12. Glad the op was a success.Try putting a poo bag on before the sock to keep things dry. Just keep an eye on where the coverings are fastened to the leg for signs of rubbing.
  13. Silly question but does he limp on all surfaces or just hard ones?
  14. The only time Grace sits is so she can look out of the back window of the car. Goodness knows what the driver behind thinks when he sees a greyhound's head suddenly appear looking straight at him.
  15. I agree, if your OH takes over looking after him he'll hopefully accept that he is OK to walk with. When you are out walking and you leave your OH with Samson don't make a big deal of it. Just a quick "see you later" and go. Don't even break your stride, tighten the lead or give out any other signal.
  16. I'm glad you've got past the first few hurdles and now you have the confidence to get over the ones to come. Grace has been keeping me on my toes with new quirks for over two years and counting.................
  17. I too have been known to be seen carrying a greyhound home because she "superglued" her feet to the pavement It's a common trait with greyhounds and most of us have gone through it in various degrees. When you first got her she would be overwhelmed with all the new sights and sounds and now she's had time to get used to them she's decided that she wants to make sure of some of them and check out if they are dangerous or not, so statues until her brain sorts it out. But they do get better with time and patience. If she's happy to be taken to the park then do so but don't force the issue.
  18. You have to remember that greyhounds aren't socialised with other dogs when they are young and have only been around other greyhounds. When you are out walking with him and you see someone with a calm quiet larger breed of dog ask them if your dogs can say hello to each other, but don't be surprised if he totally ignores the other dog. Let them have a quick sniff and move on as soon as he seems uncomfortable. Eventually he will become more accepting of other dogs and start to accept them but don't expect a quick fix.
  19. It's a corn and unfortunately there is nothing new. Try duct tape, Burt's Bees hand salve, corn plasters/ointment etc. etc. If the corn is persistent some owners recommend a small operation where the tendon to the toe is cut so it becomes a sprung toe which means no pressure is put through it when walking. That's OK but it puts more pressure on the other toes and what happens if she gets a corn on one of those? I've been through nearly all the "remedies" in the last couple of years as my Grace has three corns on separate toes on one one of her front feet. It is now a case of managing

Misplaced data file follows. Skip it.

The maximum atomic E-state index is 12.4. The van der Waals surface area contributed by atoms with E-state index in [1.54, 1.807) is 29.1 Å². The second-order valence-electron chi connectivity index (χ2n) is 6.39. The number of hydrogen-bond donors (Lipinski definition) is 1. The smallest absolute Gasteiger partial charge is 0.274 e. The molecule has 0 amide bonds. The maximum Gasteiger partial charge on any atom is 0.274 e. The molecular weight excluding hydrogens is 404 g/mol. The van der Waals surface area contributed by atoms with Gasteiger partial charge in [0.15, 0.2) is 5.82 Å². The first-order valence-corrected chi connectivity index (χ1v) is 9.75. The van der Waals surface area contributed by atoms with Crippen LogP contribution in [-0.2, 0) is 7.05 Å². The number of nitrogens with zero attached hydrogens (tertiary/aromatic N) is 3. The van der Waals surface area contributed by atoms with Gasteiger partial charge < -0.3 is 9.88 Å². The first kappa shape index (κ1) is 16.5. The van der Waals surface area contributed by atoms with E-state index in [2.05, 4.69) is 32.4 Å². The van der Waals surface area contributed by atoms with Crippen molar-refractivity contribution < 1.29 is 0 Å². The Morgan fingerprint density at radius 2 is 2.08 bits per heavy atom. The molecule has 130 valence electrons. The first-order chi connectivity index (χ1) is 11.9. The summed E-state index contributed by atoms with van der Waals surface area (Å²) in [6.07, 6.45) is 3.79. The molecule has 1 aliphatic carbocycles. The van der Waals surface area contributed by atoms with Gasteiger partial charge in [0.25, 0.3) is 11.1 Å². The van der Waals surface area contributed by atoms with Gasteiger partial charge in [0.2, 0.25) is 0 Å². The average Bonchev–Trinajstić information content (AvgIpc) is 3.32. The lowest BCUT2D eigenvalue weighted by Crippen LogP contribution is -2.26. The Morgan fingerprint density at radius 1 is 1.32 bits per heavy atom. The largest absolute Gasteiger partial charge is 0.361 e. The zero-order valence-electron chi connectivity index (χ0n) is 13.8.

20. I second that. Hopefully it's resource guarding but get him to the vets sooner rather than later
  21. The same here. Grace had the saline bag boot after she had her foot op. I used to put one of my old boot socks over the bag to give her a bit of grip.
  22. I agree. It took several months before Grace would walk wherever I wanted to walk with her, and even now over two years, later she'll occasionally decide that a short walk is enough and turn back home.
  23. Greyhounds respond to bribes and persuasion and like to give the impression that it was their idea to do something and not because they were told to do it. Are you shutting her in the crate or just putting her in the room with the crate door left open? I'll think you'll find most greyhound owners don't use crates but if you must use a crate put it in the room where you spend most of the day with her and leave the door open so she can decide if she wants to go in it or not. A week and a bit is not long and she'll still be getting used to her new life so continue with the alone training
  24. Set a routine and stick to it so he knows what happens next and knows you are coming back. In my case I make sure I'm ready to leave with shoes and coat on, keys in my pocket etc. I give Grace her Kong on her bed, say "see you later" and go. If I forget to give her the Kong she doesn't settle the same if I don't leave immediately.